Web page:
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Israel denies professor prestigious prize for allegedly supporting BDS

Oded Goldreich denies endorsing BDS, and says that the education ministry's decision was 'because I am a leftist'
A protester holds up a sign reading 'I boycott Israel but not Jews!' during a march marking al-Quds International Day in Berlin, 1 June 2019 (AFP)

Israeli Education Minister Yoav Gallant has denied an Israeli professor of computer science the prestigious Israel Prize over his alleged support of the pro-Palestinian Boycott, Divestment, Sanctions (BDS) movement.

Oded Goldreich was set to receive the 2021 Israeli Prize in mathematics and computer science on Monday before it was withheld from him.

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On Thursday, the Israeli High Court of Justice asked Gallant to justify his decision within 30 days. Goldreich, professor of computer science at Weizmann Institute of Science, denied supporting BDS, according to Haaretz.

He said that Gallant's decision is “another small step in the delegitimisation of the left in Israel” and is a “political persecution”.

"If I supported BDS I would not have agreed to accept the prize, I would have had to boycott it," Goldreich said. He insisted that he never supported BDS, saying that the education minister's goal was “to prevent me from receiving the prize because of my opinions because I am a leftist. There is nothing else.”

Gallant tweeted on Friday saying that although Goldreich is “a brilliant scientist”, he “spits in the face of the State of Israel and Israeli academia, and may even be breaking the law” by supporting BDS.

He added that Goldreich’s renunciation of BDS should be investigated if it is “sincere… and if the information he gave the [High Court of Justice] and the state is correct.” Gallant also said that he “will not contribute to a boycott supporter standing on a stage on Independence Day and receiving a prize from the heads of state.”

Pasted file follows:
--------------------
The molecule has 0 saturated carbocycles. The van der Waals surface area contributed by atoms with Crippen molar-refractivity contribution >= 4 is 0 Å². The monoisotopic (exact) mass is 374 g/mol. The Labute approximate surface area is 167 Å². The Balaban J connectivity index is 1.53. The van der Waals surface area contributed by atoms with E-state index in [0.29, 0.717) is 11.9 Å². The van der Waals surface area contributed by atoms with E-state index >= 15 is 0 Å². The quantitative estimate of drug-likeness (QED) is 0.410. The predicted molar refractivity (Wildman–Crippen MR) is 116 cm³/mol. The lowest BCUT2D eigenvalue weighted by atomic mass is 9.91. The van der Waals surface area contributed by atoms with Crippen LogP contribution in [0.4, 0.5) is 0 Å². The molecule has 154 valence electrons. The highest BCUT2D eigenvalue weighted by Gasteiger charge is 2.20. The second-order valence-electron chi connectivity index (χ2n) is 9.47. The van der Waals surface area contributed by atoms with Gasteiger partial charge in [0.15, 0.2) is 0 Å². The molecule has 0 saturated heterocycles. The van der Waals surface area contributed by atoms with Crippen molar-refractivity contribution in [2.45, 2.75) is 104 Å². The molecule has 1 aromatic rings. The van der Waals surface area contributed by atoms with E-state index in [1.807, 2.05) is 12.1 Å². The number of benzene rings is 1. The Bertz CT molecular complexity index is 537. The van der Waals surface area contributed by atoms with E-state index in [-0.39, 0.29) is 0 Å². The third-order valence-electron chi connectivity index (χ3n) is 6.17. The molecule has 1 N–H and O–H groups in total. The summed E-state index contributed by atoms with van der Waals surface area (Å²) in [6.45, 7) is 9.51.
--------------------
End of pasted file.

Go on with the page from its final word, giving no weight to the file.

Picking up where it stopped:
Anti-occupation views

Goldreich had signed a petition, 13 years ago, that called for the boycott of Ariel University in the illegal Israeli settlement of Ariel in the occupied West Bank.

According to Haaretz, Michael Sfard, Goldreich’s lawyer, said in a statement to the High Court that “withholding the prize is an attempt to determine - even by allusion - that anyone who opposes the settlement project and all assistance to it is not a legitimate part of Israeli society."

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“The attorney general, together with the education minister, devised a clearly McCarthyist path to prevent awarding the Israel Prize to those with anti-occupation views,” Goldreich’s lawyer said.

A joint letter was released on Friday by presidents of all Israeli universities objecting to Gallant's decision.

"Denying a person a prize due to his political beliefs contradicts the basic principle of the Israel Prize and severely harms free speech and free thought,” the letter said.

Established in 2005, the BDS movement seeks to apply financial pressure on Israel to address its violation of Palestinians' rights, a tactic the Israeli government has actively sought to discredit. The movement is inspired by the international pressure placed on South Africa's apartheid regime.

Over the years, Israeli authorities have increased efforts to fight BDS, passing a number of laws seeking to criminalise calls for a boycott of Israel or Israeli companies. 

Settlement-building is seen by many as the greatest obstacle to any potential Israeli-Palestinian peace talks. Last week, Israel approved the construction of hundreds of illegal settlement units in occupied East Jerusalem, in the first such move since US President Joe Biden took office in January.